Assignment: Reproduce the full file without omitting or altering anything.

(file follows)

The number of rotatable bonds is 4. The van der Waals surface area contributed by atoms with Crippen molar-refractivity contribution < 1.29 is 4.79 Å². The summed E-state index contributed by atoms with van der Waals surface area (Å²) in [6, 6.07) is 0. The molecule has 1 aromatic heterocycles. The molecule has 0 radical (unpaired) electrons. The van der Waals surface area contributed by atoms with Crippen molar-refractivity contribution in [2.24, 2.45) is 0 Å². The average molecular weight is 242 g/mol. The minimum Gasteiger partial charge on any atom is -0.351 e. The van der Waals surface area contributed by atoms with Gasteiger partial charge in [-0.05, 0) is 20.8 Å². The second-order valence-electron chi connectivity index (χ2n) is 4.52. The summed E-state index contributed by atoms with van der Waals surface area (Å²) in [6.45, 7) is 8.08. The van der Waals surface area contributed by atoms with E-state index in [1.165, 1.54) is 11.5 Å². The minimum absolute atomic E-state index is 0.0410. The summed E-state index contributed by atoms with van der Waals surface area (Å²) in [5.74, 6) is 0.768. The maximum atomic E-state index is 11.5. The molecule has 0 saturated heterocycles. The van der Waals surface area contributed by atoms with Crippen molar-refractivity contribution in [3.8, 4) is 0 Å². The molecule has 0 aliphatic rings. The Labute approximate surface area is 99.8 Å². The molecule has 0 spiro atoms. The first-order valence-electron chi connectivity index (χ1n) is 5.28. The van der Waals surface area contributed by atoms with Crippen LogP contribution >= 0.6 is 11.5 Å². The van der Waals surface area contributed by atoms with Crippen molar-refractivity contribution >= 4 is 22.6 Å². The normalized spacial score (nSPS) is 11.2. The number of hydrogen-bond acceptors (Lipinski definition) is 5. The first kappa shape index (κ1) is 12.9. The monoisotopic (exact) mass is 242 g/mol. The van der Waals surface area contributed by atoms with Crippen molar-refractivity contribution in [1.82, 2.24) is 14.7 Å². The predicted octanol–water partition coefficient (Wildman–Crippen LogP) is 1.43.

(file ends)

The number of rotatable bonds is 4. The van der Waals surface area contributed by atoms with Crippen molar-refractivity contribution < 1.29 is 4.79 Å². The summed E-state index contributed by atoms with van der Waals surface area (Å²) in [6, 6.07) is 0. The molecule has 1 aromatic heterocycles. The molecule has 0 radical (unpaired) electrons. The van der Waals surface area contributed by atoms with Crippen molar-refractivity contribution in [2.24, 2.45) is 0 Å². The average molecular weight is 242 g/mol. The minimum Gasteiger partial charge on any atom is -0.351 e. The van der Waals surface area contributed by atoms with Gasteiger partial charge in [-0.05, 0) is 20.8 Å². The second-order valence-electron chi connectivity index (χ2n) is 4.52. The summed E-state index contributed by atoms with van der Waals surface area (Å²) in [6.45, 7) is 8.08. The van der Waals surface area contributed by atoms with E-state index in [1.165, 1.54) is 11.5 Å². The minimum absolute atomic E-state index is 0.0410. The summed E-state index contributed by atoms with van der Waals surface area (Å²) in [5.74, 6) is 0.768. The maximum atomic E-state index is 11.5. The molecule has 0 saturated heterocycles. The van der Waals surface area contributed by atoms with Crippen molar-refractivity contribution in [3.8, 4) is 0 Å². The molecule has 0 aliphatic rings. The Labute approximate surface area is 99.8 Å². The molecule has 0 spiro atoms. The first-order valence-electron chi connectivity index (χ1n) is 5.28. The van der Waals surface area contributed by atoms with Crippen LogP contribution >= 0.6 is 11.5 Å². The van der Waals surface area contributed by atoms with Crippen molar-refractivity contribution >= 4 is 22.6 Å². The normalized spacial score (nSPS) is 11.2. The number of hydrogen-bond acceptors (Lipinski definition) is 5. The first kappa shape index (κ1) is 12.9. The monoisotopic (exact) mass is 242 g/mol. The van der Waals surface area contributed by atoms with Crippen molar-refractivity contribution in [1.82, 2.24) is 14.7 Å². The predicted octanol–water partition coefficient (Wildman–Crippen LogP) is 1.43.